How far does a contractor's liability go for any design work that it does? The answer is, as far as the parties let it – each standard form defines it differently
Sometimes it is no bad thing to go back to basics and remind ourselves of some of the rather bizarre inefficiencies in the construction process. A particularly painful example arises in the way in which standard forms of contract used by the industry deal with the contractor's design liability.
The law is clear: a contractor that supplies materials warrants that they are of good quality and reasonably fit for the purpose for which they will be used – unless the express terms of the contract, or the surrounding circumstances, show that the parties intended to exclude either or both warranties. Clearly where the materials were chosen by the employer or its design team, the warranty of "fitness" may be displaced but not the warranty of good quality.
In design-and-build contracts, the work is designed by the contractor. This means that, even though the employer may employ architects or engineers to check and make recommendations on the contractor's design, the employer is essentially relying on the contractor, so a "fitness for purpose" warranty will be implied.
Consultants, on the other hand, are not involved in the supply of materials and therefore are only subject to a "skill and care" duty. The crucial significance of this is that it is much harder to sue for breach of a skill and care warranty, as negligence has to be proven. With a "fitness for purpose" warranty, it is usually sufficient to establish that a defect exists. If that can be done, a contractor is generally liable, regardless of whether the defect was its fault.
And how do the standard forms deal with the contractor's design liability?
JCT Standard Form With Contractor's Design 1998 The formulation set out in clause 2.5.1 is clearly intended to limit contractors' liability to that of a consultant. Is the limitation effective? Maybe – although express and unambiguous terms are usually necessary to exclude a fitness for purpose obligation, and ambiguities are construed against the person seeking to rely on them. But, for a client, it is better to delete that clause.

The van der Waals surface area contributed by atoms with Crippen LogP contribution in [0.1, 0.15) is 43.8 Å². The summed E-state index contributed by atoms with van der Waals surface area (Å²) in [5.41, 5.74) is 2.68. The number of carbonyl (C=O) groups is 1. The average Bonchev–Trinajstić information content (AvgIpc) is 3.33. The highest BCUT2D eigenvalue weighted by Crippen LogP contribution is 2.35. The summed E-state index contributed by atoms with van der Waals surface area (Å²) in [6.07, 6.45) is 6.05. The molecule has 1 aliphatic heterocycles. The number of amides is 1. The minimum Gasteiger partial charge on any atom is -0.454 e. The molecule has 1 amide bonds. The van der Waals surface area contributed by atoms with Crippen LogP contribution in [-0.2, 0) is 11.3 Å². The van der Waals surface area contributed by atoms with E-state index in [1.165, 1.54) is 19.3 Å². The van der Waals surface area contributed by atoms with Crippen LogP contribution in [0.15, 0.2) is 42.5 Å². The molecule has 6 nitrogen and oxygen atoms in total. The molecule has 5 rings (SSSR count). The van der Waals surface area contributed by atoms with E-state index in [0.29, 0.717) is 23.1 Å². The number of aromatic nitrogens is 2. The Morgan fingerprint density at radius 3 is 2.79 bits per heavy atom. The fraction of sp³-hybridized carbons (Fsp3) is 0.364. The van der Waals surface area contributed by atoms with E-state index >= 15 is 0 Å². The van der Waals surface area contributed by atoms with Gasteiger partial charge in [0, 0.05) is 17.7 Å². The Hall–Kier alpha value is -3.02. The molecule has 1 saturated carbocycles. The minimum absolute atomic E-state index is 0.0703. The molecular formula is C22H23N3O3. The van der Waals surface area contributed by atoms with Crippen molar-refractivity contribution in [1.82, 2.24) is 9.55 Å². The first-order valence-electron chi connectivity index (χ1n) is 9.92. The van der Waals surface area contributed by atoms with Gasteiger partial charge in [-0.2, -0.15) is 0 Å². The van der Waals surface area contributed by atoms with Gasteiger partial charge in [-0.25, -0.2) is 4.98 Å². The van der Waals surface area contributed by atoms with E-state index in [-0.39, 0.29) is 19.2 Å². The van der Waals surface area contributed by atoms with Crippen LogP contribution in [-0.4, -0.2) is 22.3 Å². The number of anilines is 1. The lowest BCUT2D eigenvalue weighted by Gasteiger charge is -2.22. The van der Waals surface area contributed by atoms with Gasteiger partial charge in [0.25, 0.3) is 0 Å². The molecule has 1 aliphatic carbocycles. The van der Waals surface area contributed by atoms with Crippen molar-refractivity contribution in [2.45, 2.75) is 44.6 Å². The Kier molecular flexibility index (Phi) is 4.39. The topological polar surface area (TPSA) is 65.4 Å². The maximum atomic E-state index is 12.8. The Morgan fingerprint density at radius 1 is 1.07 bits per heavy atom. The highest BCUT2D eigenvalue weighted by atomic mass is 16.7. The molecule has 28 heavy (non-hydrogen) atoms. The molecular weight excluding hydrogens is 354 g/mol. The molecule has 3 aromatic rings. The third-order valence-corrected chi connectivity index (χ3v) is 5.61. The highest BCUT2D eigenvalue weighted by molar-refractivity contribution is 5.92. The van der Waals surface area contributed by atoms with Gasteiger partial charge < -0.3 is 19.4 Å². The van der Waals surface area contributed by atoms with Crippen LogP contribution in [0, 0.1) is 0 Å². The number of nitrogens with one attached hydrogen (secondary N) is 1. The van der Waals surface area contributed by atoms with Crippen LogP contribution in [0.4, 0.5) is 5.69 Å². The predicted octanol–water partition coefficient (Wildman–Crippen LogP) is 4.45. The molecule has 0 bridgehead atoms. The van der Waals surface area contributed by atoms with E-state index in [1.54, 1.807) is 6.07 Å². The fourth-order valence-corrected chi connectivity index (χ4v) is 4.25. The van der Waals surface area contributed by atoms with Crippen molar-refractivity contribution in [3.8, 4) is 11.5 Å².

If the defect is established, whether or not the contractor was at fault, it is generally liable
ICE Design and Construct Conditions Here, too, the aim is plainly to exclude any implied fitness for purpose obligations, but again there is a doubt as to whether the clause achieves this. The ICE formulation also requires the contractor to "check" the design set out in the employer's requirements and to "accept responsibility therefore". The intention here, of course, is clear, but there may be counter arguments that preclude this transfer of responsibility having the effect intended.
GC/Works/1 This offers different levels of design responsibility: the basic clause provides a skill and care warranty and also requires the contractor to warrant that the design will comply with the relevant statutory requirements. It then goes on to provide two alternatives: the first of which is similar to the JCT drafting and the second includes an express fitness for purpose warranty. The parties are invited to make a choice as to which applies – and, presumably, to price accordingly. Unfortunately, this clarity is confused by other provisions of the form, which state that materials not selected by the employer must be "fit for their purposes" even where the first alternative is adopted.
Engineering and Construction Contract, Second Edition Here the approach is more subtle and perhaps less obvious to a layman. The only express provision in the contract conditions is that the contractor will carry out the design where the works information so states.
In other words, the form relies entirely on the implied fitness for purpose obligation – although a secondary option provides: "The contractor is not liable for defects in the works due to his design so far as he proves that he uses reasonable skill and care to ensure that it complied with the works information."